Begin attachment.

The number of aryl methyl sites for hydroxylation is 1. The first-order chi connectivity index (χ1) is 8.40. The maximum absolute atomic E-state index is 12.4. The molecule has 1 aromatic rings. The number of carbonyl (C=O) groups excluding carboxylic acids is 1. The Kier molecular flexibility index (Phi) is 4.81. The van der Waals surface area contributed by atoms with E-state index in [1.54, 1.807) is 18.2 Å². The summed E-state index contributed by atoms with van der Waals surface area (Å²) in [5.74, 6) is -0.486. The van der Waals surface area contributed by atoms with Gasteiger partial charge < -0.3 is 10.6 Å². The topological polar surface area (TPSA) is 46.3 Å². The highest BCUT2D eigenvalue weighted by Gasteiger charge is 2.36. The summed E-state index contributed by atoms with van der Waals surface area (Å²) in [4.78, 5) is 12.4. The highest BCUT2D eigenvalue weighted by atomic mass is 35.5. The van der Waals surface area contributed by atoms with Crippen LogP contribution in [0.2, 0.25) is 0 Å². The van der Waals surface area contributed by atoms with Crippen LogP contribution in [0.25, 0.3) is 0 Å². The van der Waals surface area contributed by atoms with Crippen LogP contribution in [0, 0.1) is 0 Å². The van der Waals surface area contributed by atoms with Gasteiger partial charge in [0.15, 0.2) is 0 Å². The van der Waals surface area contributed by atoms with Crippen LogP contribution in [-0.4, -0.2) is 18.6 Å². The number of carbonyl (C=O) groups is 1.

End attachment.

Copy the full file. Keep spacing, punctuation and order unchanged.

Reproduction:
The number of aryl methyl sites for hydroxylation is 1. The first-order chi connectivity index (χ1) is 8.40. The maximum absolute atomic E-state index is 12.4. The molecule has 1 aromatic rings. The number of carbonyl (C=O) groups excluding carboxylic acids is 1. The Kier molecular flexibility index (Phi) is 4.81. The van der Waals surface area contributed by atoms with E-state index in [1.54, 1.807) is 18.2 Å². The summed E-state index contributed by atoms with van der Waals surface area (Å²) in [5.74, 6) is -0.486. The van der Waals surface area contributed by atoms with Gasteiger partial charge < -0.3 is 10.6 Å². The topological polar surface area (TPSA) is 46.3 Å². The highest BCUT2D eigenvalue weighted by Gasteiger charge is 2.36. The summed E-state index contributed by atoms with van der Waals surface area (Å²) in [4.78, 5) is 12.4. The highest BCUT2D eigenvalue weighted by atomic mass is 35.5. The van der Waals surface area contributed by atoms with Crippen LogP contribution in [0.2, 0.25) is 0 Å². The van der Waals surface area contributed by atoms with Crippen LogP contribution in [0.25, 0.3) is 0 Å². The van der Waals surface area contributed by atoms with Crippen LogP contribution in [0, 0.1) is 0 Å². The van der Waals surface area contributed by atoms with Gasteiger partial charge in [0.15, 0.2) is 0 Å². The van der Waals surface area contributed by atoms with Crippen LogP contribution in [-0.4, -0.2) is 18.6 Å². The number of carbonyl (C=O) groups is 1.